Shortly after GlaxoSmithKline’s settlement, researchers in the United States published a troubling study – in which Zofran was found to increase the risk of birth defects. More epidemiological research would follow, coming from groups in Denmark and Sweden.

Zofran And Birth Defects Studies

Today, multiple studies have linked the use of Zofran during the first trimester of pregnancy to child birth defects, including cleft palate, cleft lip and congenital heart defects.

CDC and Sloan Epidemiology Center Report – 2012

In a 2012 study of 9,000 expecting mothers, researchers at the Sloan Epidemiology Center, with funding from the US Centers for Disease Control, found that taking Zofran during the first trimester can double the risk of a child being born with cleft palate.

A much larger study performed in Denmark analyzed over 900,000 births from 1997 and 2010. The findings of the study concluded that newborns were twice as likely to suffer a serious congenital heart condition as a result of the birth mother taking ondansetron during the first trimester of pregnancy to alleviate nausea.

New England Journal Of Medicine Study – 2013

In this study, over 600,000 pregnancies were analyzed from 2004 to 2011 in Denmark. The study classified pregnancies as being exposed to Zofran if the drug was taken in the first 12 weeks of pregnancy. After drilling down into the data, it appears that half of the exposed pregnancies reviewed involved Zofran being prescribed at week 10, which is after formation occurs in the fetus. Critics have questioned this study’s validity, since many of the women took Zofran after their first trimester – when the risk of birth defects is much lower.

In supplemental materials, data from the study suggests that Zofran taken during the first trimester of pregnancy may result in an increased risk of:

  • Septal defect by 22%
  • Ventrical septal defect by 41%
  • Atrioventrical septal defect by 400%

However, the report, published in the New England Journal of Medicine, concluded that ondansetron is not associated with increased malformation rates when used for morning sickness. These results were soon contradicted by the Andersen study.

The Andersen Study – August 2013

The Andersen study analyzed the same database used in the Pasternak study, but included around 300,000 more pregnancies. The Andersen report also expanded the years of birth analysis to include all Danish births from 1997 to 2010. This increased the number of pregnancies from 600,000 to over 900,000. The report showed that 1,248 pregnant women were prescribed Zofran for morning sickness or hyperemesis gravidarum during their first trimester. Of those prescribed ondansetron, 58 (4.7%) had newborns who suffered a congenital heart defect versus 3.5% in pregnancies where the fetus was not exposed to ondansetron.

The Andersen Study concluded that:

  • Mothers who took Zofran were more likely to have a child with a congenital heart defect
  • Mothers who took Zofran were 2 to 4 times more likely to have a baby with a cardiac septal defect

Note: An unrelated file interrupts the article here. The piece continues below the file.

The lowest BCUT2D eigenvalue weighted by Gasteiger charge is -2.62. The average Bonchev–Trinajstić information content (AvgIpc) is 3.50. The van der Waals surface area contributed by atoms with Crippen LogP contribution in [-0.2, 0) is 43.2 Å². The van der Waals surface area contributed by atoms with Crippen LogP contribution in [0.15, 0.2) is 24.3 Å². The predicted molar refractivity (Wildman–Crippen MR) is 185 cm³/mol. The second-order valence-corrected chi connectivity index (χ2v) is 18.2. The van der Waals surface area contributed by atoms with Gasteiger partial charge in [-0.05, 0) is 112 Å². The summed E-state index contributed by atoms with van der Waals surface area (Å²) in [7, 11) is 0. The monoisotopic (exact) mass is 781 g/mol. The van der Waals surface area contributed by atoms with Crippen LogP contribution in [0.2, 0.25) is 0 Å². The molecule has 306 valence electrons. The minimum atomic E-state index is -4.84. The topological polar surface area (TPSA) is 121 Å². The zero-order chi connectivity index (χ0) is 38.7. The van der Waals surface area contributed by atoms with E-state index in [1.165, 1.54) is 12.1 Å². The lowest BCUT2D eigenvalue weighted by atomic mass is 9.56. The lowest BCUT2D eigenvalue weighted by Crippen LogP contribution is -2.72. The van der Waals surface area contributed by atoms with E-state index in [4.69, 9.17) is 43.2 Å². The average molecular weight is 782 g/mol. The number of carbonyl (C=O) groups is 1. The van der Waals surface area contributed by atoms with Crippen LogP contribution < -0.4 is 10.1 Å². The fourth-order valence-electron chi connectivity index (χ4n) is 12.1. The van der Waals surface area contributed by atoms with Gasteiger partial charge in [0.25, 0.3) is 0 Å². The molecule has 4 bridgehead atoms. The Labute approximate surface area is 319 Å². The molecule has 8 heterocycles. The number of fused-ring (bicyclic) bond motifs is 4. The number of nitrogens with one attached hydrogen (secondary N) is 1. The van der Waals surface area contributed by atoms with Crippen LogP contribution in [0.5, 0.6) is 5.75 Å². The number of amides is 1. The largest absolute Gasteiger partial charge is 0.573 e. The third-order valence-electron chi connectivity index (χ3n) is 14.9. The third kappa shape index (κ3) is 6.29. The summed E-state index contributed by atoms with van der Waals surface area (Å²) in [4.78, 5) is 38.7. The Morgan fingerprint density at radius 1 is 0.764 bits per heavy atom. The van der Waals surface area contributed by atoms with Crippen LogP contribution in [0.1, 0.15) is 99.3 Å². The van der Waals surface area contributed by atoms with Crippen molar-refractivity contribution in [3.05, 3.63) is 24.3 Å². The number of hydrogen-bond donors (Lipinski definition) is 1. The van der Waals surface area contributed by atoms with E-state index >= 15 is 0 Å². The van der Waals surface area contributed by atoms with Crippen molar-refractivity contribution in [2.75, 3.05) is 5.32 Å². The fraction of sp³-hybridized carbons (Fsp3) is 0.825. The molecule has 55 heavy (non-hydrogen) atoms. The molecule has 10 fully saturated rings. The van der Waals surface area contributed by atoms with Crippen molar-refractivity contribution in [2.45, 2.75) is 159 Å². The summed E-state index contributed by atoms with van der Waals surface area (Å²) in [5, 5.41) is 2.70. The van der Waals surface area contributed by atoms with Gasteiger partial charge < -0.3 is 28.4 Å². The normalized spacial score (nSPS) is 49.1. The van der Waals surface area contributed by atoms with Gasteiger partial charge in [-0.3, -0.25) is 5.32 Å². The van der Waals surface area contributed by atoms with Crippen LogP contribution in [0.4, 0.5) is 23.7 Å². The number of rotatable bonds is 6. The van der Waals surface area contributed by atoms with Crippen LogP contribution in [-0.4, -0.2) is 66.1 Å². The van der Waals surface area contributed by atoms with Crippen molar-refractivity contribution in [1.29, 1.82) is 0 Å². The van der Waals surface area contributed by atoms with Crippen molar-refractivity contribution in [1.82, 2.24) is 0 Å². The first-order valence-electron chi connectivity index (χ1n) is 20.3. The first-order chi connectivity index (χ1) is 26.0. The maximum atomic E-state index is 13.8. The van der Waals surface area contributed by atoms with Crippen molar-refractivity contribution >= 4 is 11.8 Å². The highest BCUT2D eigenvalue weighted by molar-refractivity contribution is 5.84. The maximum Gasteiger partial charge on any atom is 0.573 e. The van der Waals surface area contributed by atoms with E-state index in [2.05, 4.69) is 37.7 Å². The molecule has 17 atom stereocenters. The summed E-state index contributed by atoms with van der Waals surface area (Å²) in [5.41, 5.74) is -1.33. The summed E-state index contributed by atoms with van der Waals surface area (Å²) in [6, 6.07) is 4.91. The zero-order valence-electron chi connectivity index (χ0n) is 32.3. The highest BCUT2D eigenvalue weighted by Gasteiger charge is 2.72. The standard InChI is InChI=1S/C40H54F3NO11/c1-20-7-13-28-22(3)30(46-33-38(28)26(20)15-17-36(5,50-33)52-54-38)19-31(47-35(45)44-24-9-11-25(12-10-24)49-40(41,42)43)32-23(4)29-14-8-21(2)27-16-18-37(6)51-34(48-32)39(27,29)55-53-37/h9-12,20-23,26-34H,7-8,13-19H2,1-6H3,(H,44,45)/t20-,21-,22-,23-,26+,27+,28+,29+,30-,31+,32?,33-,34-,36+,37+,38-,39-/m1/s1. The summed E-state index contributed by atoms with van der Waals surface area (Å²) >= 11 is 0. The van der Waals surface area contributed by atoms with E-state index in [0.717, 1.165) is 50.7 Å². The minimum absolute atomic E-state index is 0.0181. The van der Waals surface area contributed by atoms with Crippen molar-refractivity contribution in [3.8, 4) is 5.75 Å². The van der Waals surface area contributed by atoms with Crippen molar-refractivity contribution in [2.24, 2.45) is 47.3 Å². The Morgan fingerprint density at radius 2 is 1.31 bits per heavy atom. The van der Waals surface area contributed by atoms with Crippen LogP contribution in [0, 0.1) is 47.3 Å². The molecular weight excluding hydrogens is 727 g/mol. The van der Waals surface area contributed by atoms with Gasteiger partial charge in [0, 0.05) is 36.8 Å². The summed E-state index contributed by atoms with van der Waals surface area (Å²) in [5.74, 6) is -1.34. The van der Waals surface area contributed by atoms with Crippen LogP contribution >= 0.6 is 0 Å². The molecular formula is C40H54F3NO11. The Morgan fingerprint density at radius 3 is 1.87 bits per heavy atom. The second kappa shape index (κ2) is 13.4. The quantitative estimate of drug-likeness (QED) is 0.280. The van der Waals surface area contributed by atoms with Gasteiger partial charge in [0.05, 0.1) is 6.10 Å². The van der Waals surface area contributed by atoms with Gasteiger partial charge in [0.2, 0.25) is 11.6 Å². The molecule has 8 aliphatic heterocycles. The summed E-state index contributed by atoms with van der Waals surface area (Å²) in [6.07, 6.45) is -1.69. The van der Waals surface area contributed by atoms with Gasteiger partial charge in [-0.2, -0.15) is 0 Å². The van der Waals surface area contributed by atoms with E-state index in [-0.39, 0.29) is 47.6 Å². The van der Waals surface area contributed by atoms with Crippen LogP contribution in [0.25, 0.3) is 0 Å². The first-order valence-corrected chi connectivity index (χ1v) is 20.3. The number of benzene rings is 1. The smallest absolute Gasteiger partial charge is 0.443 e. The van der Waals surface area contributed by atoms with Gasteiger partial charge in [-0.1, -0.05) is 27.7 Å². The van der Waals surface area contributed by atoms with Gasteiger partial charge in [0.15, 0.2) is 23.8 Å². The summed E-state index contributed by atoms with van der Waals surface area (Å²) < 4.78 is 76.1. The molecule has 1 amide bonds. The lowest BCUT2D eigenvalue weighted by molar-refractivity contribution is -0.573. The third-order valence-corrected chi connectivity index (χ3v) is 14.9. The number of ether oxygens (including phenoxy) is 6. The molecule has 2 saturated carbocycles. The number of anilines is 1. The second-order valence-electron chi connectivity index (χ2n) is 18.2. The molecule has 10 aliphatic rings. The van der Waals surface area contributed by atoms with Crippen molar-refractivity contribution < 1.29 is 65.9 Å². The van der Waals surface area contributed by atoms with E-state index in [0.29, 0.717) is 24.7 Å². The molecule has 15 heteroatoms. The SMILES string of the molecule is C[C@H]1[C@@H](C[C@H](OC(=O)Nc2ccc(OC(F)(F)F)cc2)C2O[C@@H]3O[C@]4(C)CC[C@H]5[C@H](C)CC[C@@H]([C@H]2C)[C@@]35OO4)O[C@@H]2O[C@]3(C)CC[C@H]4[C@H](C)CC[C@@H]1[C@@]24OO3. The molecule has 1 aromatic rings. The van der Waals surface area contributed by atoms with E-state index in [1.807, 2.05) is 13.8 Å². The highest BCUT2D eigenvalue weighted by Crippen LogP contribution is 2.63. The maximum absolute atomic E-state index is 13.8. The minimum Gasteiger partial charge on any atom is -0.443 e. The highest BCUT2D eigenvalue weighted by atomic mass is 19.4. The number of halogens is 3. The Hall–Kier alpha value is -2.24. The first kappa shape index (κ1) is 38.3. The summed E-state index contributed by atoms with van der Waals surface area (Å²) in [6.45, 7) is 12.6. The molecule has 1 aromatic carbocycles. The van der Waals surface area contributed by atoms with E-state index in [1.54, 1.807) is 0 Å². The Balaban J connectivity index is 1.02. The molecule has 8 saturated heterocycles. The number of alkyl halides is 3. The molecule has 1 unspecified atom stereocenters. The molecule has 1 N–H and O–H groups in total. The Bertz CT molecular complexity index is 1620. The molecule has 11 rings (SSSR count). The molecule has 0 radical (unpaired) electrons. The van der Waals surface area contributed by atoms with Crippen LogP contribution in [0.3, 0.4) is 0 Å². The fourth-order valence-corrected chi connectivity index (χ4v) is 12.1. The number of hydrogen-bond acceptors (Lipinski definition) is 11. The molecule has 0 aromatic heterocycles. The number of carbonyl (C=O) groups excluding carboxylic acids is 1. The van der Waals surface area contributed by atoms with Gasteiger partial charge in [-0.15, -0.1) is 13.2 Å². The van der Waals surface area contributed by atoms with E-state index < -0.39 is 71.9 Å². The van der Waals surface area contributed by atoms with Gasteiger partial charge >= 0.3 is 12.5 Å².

• There was an overall increase in the risk of malformations by 30%

BioMed Research International – December 2013

This child birth defect study was carried out by doctors in Australia who were investigating the off-label use of ondansetron in pregnancy. The doctors reviewed all births in Western Australia between 2002 and 2005, which totaled 96,968 births. Ondansetron was prescribed to only 251 pregnant women from this sample size. The data revealed the following about children born to mothers who took Ondansetron during the first trimester:

  • an increased risk of stillbirth
  • there were 5 deaths before the age of one
  • there was a 20% increased risk of a major birth defect with first trimester exposure to ondansetron
  • there was an increased risk of “obstructive defects of renal pelvis and ureter”, also known as kidney defects

The overall conclusion of this study was that the sample size was too small to draw statistically significant conclusions.

The Toronto Star Report: “Birth defects blamed on unapproved morning sickness treatment

On June 25, 2014, the Toronto Star published an article on its findings after a detailed analysis of the FDA’s public side-effect report database on Canadian women who had taken ondansetron / Zofran during pregnancy. It noted that Health Canada approved Zofran for use in treating severe nausea in cancer patients, but it was never approved for prescription to mothers-to-be. In all cases, doctors prescribed Zofran for hyperemesis gravidarum, a very extreme form of morning sickness that has been in the media recently due to Princess Kate Middleton’s public diagnosis.

In reviewing the health records for 2012, The Star found 20 reported incidents of child birth defects in women who were prescribed and ingested Zofran “off-label”. These defects included:

The Star reported that there were two infants who died as a result of complications allegedly caused by Zofran.

The Danielsson Report – October 2014

In the Danielsson report, a study was performed on 1,501,434 babies born to women in Sweden from 1998 to 2012. The goal of the study was to investigate the risk of congenital cardiac malformations in child births where Zofran / ondansetron was ingested. The study reported that of the total births in that period:

  • 2.9% or 43,658 babies were born with “major malformations”;
    • 34% or 14,872 of these babies had cardiovascular defects;
    • 24% or 10,491 suffered cardiac septum defects.

The overall conclusion of this detailed analysis was that mothers who ingested Zofran for morning sickness or hyperemesis gravidarum in their first trimester had a 62% increased risk of having a baby with a cardiovascular defect, and had a 200% increase in the risk of the baby being born with a septal cardiac defect.

Doctors in China have also produced medical findings which substantiate the link between Zofran and birth defects. In a 2006 study, Chinese researchers examined the fetal tissue from 41 fetuses. The results of the study showed that Zofran was present in all fetuses.